When Claire Basler is asked why she chooses flowers in her painting, she always says that flowers are just easier to communicate with. They are much more interesting and tender than people. They are easy and easy to deal with. In addition, such work involves a huge variety of colors and shapes. Claire’s amazing efficiency has allowed her to paint two dozen rooms already. Sometimes she goes back to what she has already drawn and changes it if it seems that the story of the room does not harmonize with the neighboring ones.
The artist has learned to detach herself from the noise or disorder that is happening. She is not distracted from work and does not lose inspiration. Claire even created her own arrangement of paint cans so that she wouldn’t even look at them while she was working. The artist admits that she rarely washes her palette — multi-colored layers sometimes give a very unexpected effect.
Claire Basler, who paints the walls of a dilapidated castle with simple colors, gained not only peace of mind and pleasure from life, but also worldwide fame. Among the fans of her work are not only connoisseurs of painting, but also famous interior designers. Claire managed to create something that is amazing, new, and at the same time, so old and kind.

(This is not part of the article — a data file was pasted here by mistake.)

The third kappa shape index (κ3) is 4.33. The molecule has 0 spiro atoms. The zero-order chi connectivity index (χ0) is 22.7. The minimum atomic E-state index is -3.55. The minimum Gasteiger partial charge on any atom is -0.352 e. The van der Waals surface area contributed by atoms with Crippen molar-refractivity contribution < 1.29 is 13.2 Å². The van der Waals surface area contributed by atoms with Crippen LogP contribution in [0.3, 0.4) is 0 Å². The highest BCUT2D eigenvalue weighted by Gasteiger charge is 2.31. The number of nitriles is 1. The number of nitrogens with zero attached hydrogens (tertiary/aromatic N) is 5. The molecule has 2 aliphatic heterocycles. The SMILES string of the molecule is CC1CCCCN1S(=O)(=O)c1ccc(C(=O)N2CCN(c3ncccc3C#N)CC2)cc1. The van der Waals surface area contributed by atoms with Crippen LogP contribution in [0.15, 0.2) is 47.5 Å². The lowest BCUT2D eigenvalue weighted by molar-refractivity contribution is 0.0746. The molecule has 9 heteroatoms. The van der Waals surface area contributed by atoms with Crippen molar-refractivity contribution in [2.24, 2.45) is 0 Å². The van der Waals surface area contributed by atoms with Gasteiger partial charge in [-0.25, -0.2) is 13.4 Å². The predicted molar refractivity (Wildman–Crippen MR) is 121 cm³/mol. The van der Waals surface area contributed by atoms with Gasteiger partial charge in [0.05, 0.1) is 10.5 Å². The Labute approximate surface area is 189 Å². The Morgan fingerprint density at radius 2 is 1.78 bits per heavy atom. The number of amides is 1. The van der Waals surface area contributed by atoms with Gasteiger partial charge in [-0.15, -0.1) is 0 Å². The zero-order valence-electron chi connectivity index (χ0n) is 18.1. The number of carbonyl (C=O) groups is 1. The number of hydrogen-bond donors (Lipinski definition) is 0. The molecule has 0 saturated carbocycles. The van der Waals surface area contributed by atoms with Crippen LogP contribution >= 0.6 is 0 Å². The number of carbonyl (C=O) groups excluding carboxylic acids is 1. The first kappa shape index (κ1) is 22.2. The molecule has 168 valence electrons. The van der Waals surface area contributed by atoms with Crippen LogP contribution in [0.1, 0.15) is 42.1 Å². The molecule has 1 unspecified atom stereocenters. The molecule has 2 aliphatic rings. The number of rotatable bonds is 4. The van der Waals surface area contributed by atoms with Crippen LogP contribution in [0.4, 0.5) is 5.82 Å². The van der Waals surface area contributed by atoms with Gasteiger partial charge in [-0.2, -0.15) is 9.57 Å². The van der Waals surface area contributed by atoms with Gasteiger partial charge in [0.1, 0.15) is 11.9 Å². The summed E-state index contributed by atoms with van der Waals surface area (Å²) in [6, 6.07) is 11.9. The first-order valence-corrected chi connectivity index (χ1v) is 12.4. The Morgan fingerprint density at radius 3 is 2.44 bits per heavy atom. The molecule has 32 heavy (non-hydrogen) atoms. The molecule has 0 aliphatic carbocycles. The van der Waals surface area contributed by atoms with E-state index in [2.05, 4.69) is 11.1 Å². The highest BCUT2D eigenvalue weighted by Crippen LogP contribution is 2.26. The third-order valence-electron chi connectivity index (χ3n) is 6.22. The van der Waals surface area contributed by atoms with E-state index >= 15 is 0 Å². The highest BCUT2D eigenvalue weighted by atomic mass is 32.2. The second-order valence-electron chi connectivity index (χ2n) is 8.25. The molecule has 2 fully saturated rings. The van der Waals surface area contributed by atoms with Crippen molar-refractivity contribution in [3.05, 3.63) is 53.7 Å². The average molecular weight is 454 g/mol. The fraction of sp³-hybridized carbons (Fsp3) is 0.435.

Hitler's favorite artist and master of symbolism: Arnold Becklin, who inspired great minds to create masterpieces
One of Adolf Hitler's favorite masters of painting. The artist who inspired Rachmaninova on the creation of a masterpiece. The great symbolist of the XIX century, who created the unsurpassed…

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Why a deaf-mute painter of the late middle Ages painted only winter landscapes: Hendrik Averkamp
Many readers often associate the noun "winter" with the adjective "Russian". Especially when it comes to painting, the names of Russian classical artists Ivan Shishkin, Boris Kustodiev, and Igor Grabar…

...

As a master from St. Petersburg became a court artist of the English Queen and painted the best portrait of her
The ceremonial portrait of Elizabeth II, painted by Sergei Pavlenko, is considered the best even by the Queen herself. The same portrait is reproduced on commemorative collector's stamps of the…

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How a practical solution for protecting against drafts turned into an expensive work of art: Tapestry
Tapestries, or rather tapestries, were created because they allowed you to protect yourself from cold and draughts. But this purely practical purpose does not explain the essence of the trellis,…